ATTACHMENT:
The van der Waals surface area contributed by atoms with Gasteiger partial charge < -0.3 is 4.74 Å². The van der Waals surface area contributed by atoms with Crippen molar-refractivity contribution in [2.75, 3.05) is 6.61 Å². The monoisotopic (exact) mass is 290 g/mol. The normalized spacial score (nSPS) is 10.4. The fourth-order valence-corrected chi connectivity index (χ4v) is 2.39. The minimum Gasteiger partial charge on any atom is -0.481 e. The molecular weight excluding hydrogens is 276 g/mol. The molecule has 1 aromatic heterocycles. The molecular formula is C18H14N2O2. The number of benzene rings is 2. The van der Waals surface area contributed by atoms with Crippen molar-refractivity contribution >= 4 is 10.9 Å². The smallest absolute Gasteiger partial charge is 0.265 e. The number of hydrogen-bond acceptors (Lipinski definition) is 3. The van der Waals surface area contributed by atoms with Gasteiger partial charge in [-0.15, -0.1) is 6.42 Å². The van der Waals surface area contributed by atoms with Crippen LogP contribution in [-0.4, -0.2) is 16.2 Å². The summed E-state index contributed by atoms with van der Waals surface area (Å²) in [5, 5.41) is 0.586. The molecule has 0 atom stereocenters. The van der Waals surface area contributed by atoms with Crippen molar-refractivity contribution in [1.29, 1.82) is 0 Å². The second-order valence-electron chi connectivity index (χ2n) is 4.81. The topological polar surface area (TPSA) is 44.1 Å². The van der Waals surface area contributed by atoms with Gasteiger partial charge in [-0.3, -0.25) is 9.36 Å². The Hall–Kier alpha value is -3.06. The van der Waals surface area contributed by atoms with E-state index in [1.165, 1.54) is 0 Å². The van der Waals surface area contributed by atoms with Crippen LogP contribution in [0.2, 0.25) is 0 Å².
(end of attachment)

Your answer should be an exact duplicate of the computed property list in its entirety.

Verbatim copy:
The van der Waals surface area contributed by atoms with Gasteiger partial charge < -0.3 is 4.74 Å². The van der Waals surface area contributed by atoms with Crippen molar-refractivity contribution in [2.75, 3.05) is 6.61 Å². The monoisotopic (exact) mass is 290 g/mol. The normalized spacial score (nSPS) is 10.4. The fourth-order valence-corrected chi connectivity index (χ4v) is 2.39. The minimum Gasteiger partial charge on any atom is -0.481 e. The molecular weight excluding hydrogens is 276 g/mol. The molecule has 1 aromatic heterocycles. The molecular formula is C18H14N2O2. The number of benzene rings is 2. The van der Waals surface area contributed by atoms with Crippen molar-refractivity contribution >= 4 is 10.9 Å². The smallest absolute Gasteiger partial charge is 0.265 e. The number of hydrogen-bond acceptors (Lipinski definition) is 3. The van der Waals surface area contributed by atoms with Gasteiger partial charge in [-0.15, -0.1) is 6.42 Å². The van der Waals surface area contributed by atoms with Crippen LogP contribution in [-0.4, -0.2) is 16.2 Å². The summed E-state index contributed by atoms with van der Waals surface area (Å²) in [5, 5.41) is 0.586. The molecule has 0 atom stereocenters. The van der Waals surface area contributed by atoms with Crippen molar-refractivity contribution in [1.29, 1.82) is 0 Å². The second-order valence-electron chi connectivity index (χ2n) is 4.81. The topological polar surface area (TPSA) is 44.1 Å². The van der Waals surface area contributed by atoms with Gasteiger partial charge in [-0.3, -0.25) is 9.36 Å². The Hall–Kier alpha value is -3.06. The van der Waals surface area contributed by atoms with E-state index in [1.165, 1.54) is 0 Å². The van der Waals surface area contributed by atoms with Crippen LogP contribution in [0.2, 0.25) is 0 Å².